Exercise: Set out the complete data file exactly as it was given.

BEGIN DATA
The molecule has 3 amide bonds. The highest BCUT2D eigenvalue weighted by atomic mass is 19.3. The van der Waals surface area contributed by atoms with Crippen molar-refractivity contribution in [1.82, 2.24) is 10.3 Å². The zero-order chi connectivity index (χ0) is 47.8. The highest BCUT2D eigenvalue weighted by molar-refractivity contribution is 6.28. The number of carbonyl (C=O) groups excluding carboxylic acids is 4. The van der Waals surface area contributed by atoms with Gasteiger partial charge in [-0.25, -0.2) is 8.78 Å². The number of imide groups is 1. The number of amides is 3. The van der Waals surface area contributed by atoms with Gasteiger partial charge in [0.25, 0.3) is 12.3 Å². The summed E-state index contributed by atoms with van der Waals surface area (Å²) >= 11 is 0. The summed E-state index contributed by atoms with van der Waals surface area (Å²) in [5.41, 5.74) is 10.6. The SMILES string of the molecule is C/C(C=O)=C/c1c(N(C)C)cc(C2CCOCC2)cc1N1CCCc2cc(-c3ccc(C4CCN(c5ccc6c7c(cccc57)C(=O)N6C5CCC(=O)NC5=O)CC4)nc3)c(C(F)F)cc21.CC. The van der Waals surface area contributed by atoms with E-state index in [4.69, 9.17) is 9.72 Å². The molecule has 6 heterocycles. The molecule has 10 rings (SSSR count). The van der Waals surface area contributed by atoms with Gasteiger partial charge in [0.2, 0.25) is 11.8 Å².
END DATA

The molecule has 3 amide bonds. The highest BCUT2D eigenvalue weighted by atomic mass is 19.3. The van der Waals surface area contributed by atoms with Crippen molar-refractivity contribution in [1.82, 2.24) is 10.3 Å². The zero-order chi connectivity index (χ0) is 47.8. The highest BCUT2D eigenvalue weighted by molar-refractivity contribution is 6.28. The number of carbonyl (C=O) groups excluding carboxylic acids is 4. The van der Waals surface area contributed by atoms with Gasteiger partial charge in [-0.25, -0.2) is 8.78 Å². The number of imide groups is 1. The number of amides is 3. The van der Waals surface area contributed by atoms with Gasteiger partial charge in [0.25, 0.3) is 12.3 Å². The summed E-state index contributed by atoms with van der Waals surface area (Å²) >= 11 is 0. The summed E-state index contributed by atoms with van der Waals surface area (Å²) in [5.41, 5.74) is 10.6. The SMILES string of the molecule is C/C(C=O)=C/c1c(N(C)C)cc(C2CCOCC2)cc1N1CCCc2cc(-c3ccc(C4CCN(c5ccc6c7c(cccc57)C(=O)N6C5CCC(=O)NC5=O)CC4)nc3)c(C(F)F)cc21.CC. The van der Waals surface area contributed by atoms with E-state index in [4.69, 9.17) is 9.72 Å². The molecule has 6 heterocycles. The molecule has 10 rings (SSSR count). The van der Waals surface area contributed by atoms with Gasteiger partial charge in [0.2, 0.25) is 11.8 Å².